Once it became public knowledge that Brazza’s note books had been found, LeSauvage was approached by an Italian virologist Dr. Luigi Biscotti. Biscotti had attended one of Brazza’s Talks of his expeditions up the Ogooué River. He had been intrigued by the Agandi People their apparent super human powers. But when he had approached Brazza directly to fund an expedition to research these people, Brazza had refused, as his primary goal was to colonise the Congo’s for France.
Biscotti had tried to find the Plateau himself several times but without detailed information he had achieved no success in finding either the plateau or the tribe.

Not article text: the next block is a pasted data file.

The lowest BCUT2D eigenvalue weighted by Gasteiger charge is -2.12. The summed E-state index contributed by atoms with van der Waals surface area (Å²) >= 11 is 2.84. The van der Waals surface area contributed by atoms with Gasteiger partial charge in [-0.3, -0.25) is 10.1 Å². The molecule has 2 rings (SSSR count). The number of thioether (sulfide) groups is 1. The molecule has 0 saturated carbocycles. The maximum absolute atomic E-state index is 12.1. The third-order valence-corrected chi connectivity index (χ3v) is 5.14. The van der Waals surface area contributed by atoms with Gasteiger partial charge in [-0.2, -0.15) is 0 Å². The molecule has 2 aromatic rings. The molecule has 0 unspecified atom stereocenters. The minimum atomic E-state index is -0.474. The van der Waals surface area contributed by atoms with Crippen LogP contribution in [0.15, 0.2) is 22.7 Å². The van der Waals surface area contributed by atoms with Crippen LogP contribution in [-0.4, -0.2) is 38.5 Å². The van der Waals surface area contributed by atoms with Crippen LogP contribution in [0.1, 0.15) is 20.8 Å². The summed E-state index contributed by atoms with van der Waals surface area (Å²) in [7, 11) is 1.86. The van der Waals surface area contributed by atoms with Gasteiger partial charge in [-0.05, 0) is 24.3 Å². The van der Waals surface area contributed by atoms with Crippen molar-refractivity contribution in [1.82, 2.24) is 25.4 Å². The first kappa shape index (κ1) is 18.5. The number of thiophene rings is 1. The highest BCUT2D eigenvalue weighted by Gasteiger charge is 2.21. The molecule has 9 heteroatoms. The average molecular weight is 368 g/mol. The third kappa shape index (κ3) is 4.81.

After discussions between LeSauvage and Biscotti, it was decided that the two of them would lead an expedition to find the Agandi People. Using the detailed notes in Brazza’s notebooks they travelled up the OgoouE River and retraced Brazza’s expedition.
Arriving at the site where Brazza describes meeting the tribe that had told him about the Agandi People, they find the village long burnt and destroyed. With no other option but to continue, the Party followed the instructions in Brazza’s note book to the entrance that would lead to the top of the plateau. Reaching the top of the Plateau the Party were surprised to discover that they are not the first Europeans who have made the journey in search of the Agandi People.
Brazza’s Naturalist, Professor Maritizio Genarrdo, had returned in search of the Agandi People and their fabled fruit only a few months after Brazza had first returned to Paris. For over 30 years Genarrdo had studied the fruit he had named La Tazza Di Dio and the virus it contained.